Bialowieza Forest, Poland

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edfrank
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Bialowieza Forest, Poland

Post by edfrank » Tue Aug 10, 2010 10:05 am

ENTS,

I recieved this "action alert" today asking that I send an email protesting potential logging in Bialowieza Forest, Poland. The message ask that an email be sent to Mr. Andrzej Kraszewski, Minister of the Environment, The Republic of Poland. The text of the protest email and a chance to send it can be found on this website: http://forests.org/shared/alerts/send.a ... eza_forest I know a nmber of ENTS members have visited the forest. Beyond this message I recieved I know little about the current situation there, but thought I would pass on the message anyway.
poland_forest1_lg.jpg
Caption: If Europe's can't or won't protect Bialowieza Forest -- their last primeval temperate forest -- no one can; and all the world's forests, climate and biosphere are doomed (link)

Situated on the Polish/Belarussian border, the Bialowieza Forest is a priceless relic of lowland European forests, a place where the last fragments of primeval temperate old-growth forest on the Central European lowland have survived. It is home to many species extinct elsewhere including the European Bison, the largest terrestrial mammal of Europe; and also contains lynx, wolves and other threatened wildlife and plants. Yet approximately 90% of the forest remains unprotected.

This ancient forest cathedral is an unparalleled living museum, offering Europe and the world a window into the past. In Bialowieza, we can still observe how European temperate forest ecosystems functioned without human interference. The forest's huge old trees -- with spruce as tall as 55 meters, and oaks 40 meters tall -- inspire all generations. This vital part of European and global historical/cultural heritage must not be lost, so we campaign yet again on the issue.

The forest had been protected as a royal hunting ground for centuries, and it was only after World War I that large-scale commercial logging began. The Bialowieza National Park is a UNESCO World Heritage site, yet protects only about 10% of the area, while commercial cutting continues in the rest. These 80 years of exploitative timber extraction have had a dramatic effect on the unprotected forests, as the share of old-growth stands has dropped to less than 20%. There is no justifiable explanation for ravaging this invaluable fragment of wilderness for the interest of just one generation. All ancient, primary forest stands will soon be gone, and the last European primeval forest will be only history.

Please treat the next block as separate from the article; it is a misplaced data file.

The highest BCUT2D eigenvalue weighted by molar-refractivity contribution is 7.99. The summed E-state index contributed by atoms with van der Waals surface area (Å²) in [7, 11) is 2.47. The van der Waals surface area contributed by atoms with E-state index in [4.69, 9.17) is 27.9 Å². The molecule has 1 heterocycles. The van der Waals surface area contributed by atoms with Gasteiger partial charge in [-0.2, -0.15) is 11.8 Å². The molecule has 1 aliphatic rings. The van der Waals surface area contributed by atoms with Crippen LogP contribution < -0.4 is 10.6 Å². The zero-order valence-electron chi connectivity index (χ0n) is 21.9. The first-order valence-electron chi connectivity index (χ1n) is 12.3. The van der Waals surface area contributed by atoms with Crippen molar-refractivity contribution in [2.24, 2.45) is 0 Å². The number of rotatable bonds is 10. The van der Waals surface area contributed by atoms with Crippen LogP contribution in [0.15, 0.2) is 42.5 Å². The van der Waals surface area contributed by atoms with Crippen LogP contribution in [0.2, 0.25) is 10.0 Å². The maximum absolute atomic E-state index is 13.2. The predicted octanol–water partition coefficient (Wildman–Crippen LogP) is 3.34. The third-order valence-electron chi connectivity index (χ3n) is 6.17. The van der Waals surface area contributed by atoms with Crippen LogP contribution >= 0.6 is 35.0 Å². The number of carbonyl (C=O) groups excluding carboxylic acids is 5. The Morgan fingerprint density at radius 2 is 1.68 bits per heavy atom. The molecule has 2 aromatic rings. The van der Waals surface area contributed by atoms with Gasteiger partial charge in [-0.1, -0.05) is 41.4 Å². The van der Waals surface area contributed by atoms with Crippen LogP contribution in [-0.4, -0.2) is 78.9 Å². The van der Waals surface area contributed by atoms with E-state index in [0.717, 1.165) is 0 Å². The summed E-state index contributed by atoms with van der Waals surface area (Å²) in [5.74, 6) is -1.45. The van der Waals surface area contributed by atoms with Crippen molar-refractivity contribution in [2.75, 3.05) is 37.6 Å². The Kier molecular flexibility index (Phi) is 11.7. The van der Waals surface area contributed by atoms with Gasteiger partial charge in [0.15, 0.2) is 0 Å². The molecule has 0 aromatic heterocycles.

The future of Bialowieza Forest lies in the hands of the Polish government which has the legal and financial means to arrest the devastation and to preserve the forest for the future. For many years environmental NGOs, scientists, concerned citizens in Poland and abroad have asked successive Polish governments to protect the forest, asking them to ban cutting of old growth and for enlargement of the Bialowieza National Park to protect the whole forest complex. Until now there has been little success. There has recently been a surge of local protest that John Seed and Rainforest Information Centre have been in communication with, drafting this alert with EI. Now is the last chance to save the natural character and ecosystems of Bialowieza Forest.
Ed Frank
"I love science and it pains me to think that so many are terrified of the subject or feel that choosing science means you cannot also choose compassion, or the arts, or be awe by nature. Science is not meant to cure us of mystery, but to reinvent and revigorate it." by Robert M. Sapolsky

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James Parton
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Re: Bialowieza Forest, Poland

Post by James Parton » Tue Aug 10, 2010 12:59 pm

Ed,

I sent my protest. Hopefully Kouta and Jeroen will see this.

james
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Shorea
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Re: Bialowieza Forest, Poland

Post by Shorea » Tue Aug 10, 2010 8:30 pm

Just sent in my protest letter too. People should leave primary forests alone.

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Re: Bialowieza Forest, Poland

Post by Jeroen Philippona » Thu Aug 12, 2010 4:27 pm

Ed, ENTS,

Indeed it is good to give attention to this protest. The information given on the site is not totally correct. Of the 58.000 hectares (one hectare is 2,5 acre) of the Bialowieza forest in Poland 4700 hectare was a National Park since the 1920-ees. This was a very strict reserve since then and still is.